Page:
Jul 25 2010

Roll #23

Only 5 more rolls!

Something I’ve always wanted to try, but never have, is to create a David Hockney style photo joiner. This is where the photographer takes many individual images that, when put together, creates an overall scene.

I’m not talking about about the style where tons of little images are put together to create the face of the Mona Lisa or something like that.

I mean an image where each photo is an actual portion of the overall scene.

Here, this lady explains it better than I do.

I haven’t decided if I will assemble the actual prints, then shoot another photograph of it to post or if I will simply assemble them in Photoshop

Stay tuned!

Jul 18 2010

Results to #22

Processing: chain pharmacy

Time: same day

Price: $5.81 (processing and photo CD, no prints)

We’ve reached the dog days of summer. The sun can be relentless, the humidity can be oppressive and the air can be as still as a sauna. We’ve reached the days where one can work up a sweat just by sitting in the shade sipping a cold beer from a metal can. The days where although crops are ripening, frogs are splashing, ice cream is churning and the boys of summer are playing, most people generally slow way down and try to stay cool.

We simplify. We don’t have the energy for much. We eat our veggies raw from the garden. We read a book. We don’t wear shoes.

But reducing life, and images, to their barest elements isn’t necessarily easy. It takes effort to choose what is essential and what to omit.  Being minimalist isn’t the same as being easy.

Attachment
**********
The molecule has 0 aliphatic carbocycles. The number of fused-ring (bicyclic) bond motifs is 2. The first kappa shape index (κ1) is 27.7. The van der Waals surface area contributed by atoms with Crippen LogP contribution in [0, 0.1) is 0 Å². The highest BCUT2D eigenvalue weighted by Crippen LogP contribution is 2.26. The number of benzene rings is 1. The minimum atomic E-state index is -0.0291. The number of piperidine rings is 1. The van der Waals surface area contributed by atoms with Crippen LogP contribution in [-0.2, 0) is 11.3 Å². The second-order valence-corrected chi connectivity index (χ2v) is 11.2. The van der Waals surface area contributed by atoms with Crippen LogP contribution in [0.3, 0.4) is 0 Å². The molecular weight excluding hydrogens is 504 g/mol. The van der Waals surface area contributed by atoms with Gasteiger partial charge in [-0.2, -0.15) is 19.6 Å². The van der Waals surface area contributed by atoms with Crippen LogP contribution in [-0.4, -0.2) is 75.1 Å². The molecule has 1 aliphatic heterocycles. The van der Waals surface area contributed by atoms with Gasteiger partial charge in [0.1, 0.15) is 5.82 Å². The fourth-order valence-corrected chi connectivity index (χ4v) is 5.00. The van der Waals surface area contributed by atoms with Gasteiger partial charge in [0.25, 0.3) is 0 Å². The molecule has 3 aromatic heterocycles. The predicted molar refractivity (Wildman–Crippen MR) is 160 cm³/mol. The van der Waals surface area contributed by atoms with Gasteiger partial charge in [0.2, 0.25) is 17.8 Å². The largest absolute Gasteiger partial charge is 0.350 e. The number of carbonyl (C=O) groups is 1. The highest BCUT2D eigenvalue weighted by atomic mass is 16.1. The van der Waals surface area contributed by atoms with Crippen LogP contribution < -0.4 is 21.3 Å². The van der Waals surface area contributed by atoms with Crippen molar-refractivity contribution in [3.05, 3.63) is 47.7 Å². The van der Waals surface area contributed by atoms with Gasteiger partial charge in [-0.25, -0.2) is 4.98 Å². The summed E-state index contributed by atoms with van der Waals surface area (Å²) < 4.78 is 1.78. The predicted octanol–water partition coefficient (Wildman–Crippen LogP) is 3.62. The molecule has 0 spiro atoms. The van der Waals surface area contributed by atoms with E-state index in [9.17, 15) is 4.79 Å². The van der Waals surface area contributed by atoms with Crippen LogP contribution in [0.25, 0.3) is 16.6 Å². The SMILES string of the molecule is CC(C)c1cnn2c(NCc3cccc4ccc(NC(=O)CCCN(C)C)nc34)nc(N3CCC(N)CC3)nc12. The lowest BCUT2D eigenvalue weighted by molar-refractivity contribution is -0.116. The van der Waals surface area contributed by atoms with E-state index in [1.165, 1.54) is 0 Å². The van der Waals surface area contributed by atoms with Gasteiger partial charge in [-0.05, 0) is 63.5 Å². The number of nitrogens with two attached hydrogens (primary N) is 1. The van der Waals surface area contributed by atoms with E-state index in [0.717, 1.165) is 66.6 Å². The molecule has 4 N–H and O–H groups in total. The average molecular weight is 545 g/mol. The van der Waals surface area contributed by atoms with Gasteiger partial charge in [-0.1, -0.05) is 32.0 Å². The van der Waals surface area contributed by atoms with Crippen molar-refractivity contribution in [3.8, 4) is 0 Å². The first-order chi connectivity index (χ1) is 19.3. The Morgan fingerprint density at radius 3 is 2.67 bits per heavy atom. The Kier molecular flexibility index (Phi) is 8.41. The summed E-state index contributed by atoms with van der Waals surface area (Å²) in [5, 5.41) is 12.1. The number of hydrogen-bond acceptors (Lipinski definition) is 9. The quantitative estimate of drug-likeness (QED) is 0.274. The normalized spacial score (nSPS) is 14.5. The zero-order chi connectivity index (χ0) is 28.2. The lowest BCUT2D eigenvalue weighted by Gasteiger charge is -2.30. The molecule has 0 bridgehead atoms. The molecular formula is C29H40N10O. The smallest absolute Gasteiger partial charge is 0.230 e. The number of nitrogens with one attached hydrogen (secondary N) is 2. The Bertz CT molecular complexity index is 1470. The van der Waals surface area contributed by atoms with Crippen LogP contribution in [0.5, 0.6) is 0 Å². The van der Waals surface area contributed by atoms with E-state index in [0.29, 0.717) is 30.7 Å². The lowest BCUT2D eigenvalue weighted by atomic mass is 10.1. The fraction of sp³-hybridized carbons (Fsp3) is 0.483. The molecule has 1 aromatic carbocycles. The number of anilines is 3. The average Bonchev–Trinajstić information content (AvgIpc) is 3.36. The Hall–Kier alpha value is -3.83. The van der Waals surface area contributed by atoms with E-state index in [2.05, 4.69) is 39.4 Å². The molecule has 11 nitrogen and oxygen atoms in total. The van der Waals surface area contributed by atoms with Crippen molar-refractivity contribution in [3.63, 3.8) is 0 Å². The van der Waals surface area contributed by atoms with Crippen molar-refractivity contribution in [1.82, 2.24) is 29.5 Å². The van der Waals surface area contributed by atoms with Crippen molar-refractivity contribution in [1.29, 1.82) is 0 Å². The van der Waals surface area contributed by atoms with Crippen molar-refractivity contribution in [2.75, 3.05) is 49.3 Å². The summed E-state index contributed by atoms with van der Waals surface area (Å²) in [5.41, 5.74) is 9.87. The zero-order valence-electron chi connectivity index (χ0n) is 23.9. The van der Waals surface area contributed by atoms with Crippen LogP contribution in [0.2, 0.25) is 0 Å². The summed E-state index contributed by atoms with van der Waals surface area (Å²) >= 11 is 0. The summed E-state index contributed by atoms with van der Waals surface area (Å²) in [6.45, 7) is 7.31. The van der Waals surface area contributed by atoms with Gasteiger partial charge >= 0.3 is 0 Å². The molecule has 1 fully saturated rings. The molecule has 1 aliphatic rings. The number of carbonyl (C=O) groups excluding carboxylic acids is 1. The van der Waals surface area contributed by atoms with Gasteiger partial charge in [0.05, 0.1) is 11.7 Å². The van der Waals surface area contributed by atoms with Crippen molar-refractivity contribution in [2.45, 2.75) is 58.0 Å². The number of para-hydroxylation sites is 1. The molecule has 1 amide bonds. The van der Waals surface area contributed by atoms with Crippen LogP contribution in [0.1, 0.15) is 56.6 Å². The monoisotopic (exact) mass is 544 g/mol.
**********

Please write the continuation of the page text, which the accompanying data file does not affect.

Maybe I was successful with this assignment, maybe I wasn’t.  Maybe it’s too hot for me to care.

As for the film, I’m happy with the color saturation, but again I’m surprised by the grain.  But I guess for a roll of cheap old film it performed satisfactorily.

Jul 11 2010

Roll #22

Swelter reduces

images, photographer

to minimalist.

Jul 4 2010

Results to #21

Processing: discount pharmacy

Time: one hour

Price: $10.48 (one hour processing, prints and photo CD)

I enjoy a crafty challenge. So I just had to make a little bokeh aperture for my lens. Then I decided, why make one when I can make many! So I made a multi-shape bokehmatic with some cardboard I had on hand, some tape, construction paper and shaped hole punches.

I made it to fit onto my Nikon 50mm 1:1.8, and kept the lens wide open while shooting.

Here’s an example of normal bokeh for this lens.

And here’s a shot with the bokehmatic!

Although the effect is pretty cheesy, it was still a fun project. There were some technical matters to consider. I was lucky that my hole punches (at between 1 and 2 cm) were smaller than my maximum aperture (50mm/1.8 = 2.7cm). And the cardboard mask affects exposure.

I was having some difficulty trying to find scenes to make foreground subject matter in focus and have highlights far enough away to be out of focus for good bokeh. Of course, for a few shots I did just make everything out of focus, but that seems less interesting to me.

Happy 4th of July weekend, everyone!